Ernest Withers, 1968. Photo by © Ernest C. Withers Trust, courtesy Decaneas Archive, Boston, Mass.

Every Sunday look for Very Artistical‘s roundup of links to some of the week’s most interesting stories. These news items made the rounds during the week ending September 19, 2010. Check them out.

  • “The Commercial Appeal” in Memphis revealed the shocking news that the late Ernest Withers, a renowned photographer of the Civil Rights movement, was actually a paid FBI informant. Read here.
  • Ntozake Shange and her sister Ifa Bayeza releases “Some Sing, Some Cry, a nearly 600-page collaborative fiction effort that is 15 years in the making. Read here. Seems like perfect timing since the film adaptation of Shange’s 1975 play “For Colored Girls Who Have Considered Suicide/ When the Rainbow Is Enuf” gets set to hit theaters in November with Tyler Perry’s version “For Colored Girls.” Watch trailer here.
  • Chimamanda Ngozi Adichie was included as one of “20 Under 40” fiction authors to watch in “The New Yorker.” A Q&A ran in June. Read here. “Birdsong” is one of her short stories. Read here. In the magazine’s podcast series, she reads Jamaica Kincaid’s “Figures in the Distance,” a short story that later became a chapter in Kincaid’s 1985 novel “Annie John.” Listen here.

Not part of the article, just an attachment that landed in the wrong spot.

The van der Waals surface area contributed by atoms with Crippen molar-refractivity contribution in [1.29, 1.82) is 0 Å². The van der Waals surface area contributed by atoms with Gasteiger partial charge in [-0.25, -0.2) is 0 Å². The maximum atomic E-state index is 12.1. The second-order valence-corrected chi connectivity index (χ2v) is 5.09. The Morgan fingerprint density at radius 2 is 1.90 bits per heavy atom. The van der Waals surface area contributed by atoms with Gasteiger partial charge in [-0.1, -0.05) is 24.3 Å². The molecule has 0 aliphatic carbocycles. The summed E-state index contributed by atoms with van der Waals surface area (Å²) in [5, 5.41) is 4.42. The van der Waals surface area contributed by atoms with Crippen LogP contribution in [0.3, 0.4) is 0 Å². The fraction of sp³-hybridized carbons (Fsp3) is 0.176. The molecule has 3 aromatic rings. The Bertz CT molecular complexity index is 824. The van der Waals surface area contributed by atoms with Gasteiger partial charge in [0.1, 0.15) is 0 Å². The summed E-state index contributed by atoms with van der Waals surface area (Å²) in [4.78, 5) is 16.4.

• “Texas Monthly” magazine publishes an engrossing 20-page story about the case of Anthony Graves, who in 1994 was convicted and sentenced to death for six murders despite statements that Graves had no involvement from the man who eventually was executed for the crimes. Read here.
  • World’s largest graffiti piece is in Brazil. See here.
  • Al-Jazeera reports on Chinese immigrants in Senegal. Watch here.
  • New music: “Lord, Lord, Lord” by Kanye West featuring Mos Def, Swizz Beatz, Raekwon and Charlie Wilson. Click this link to download it.
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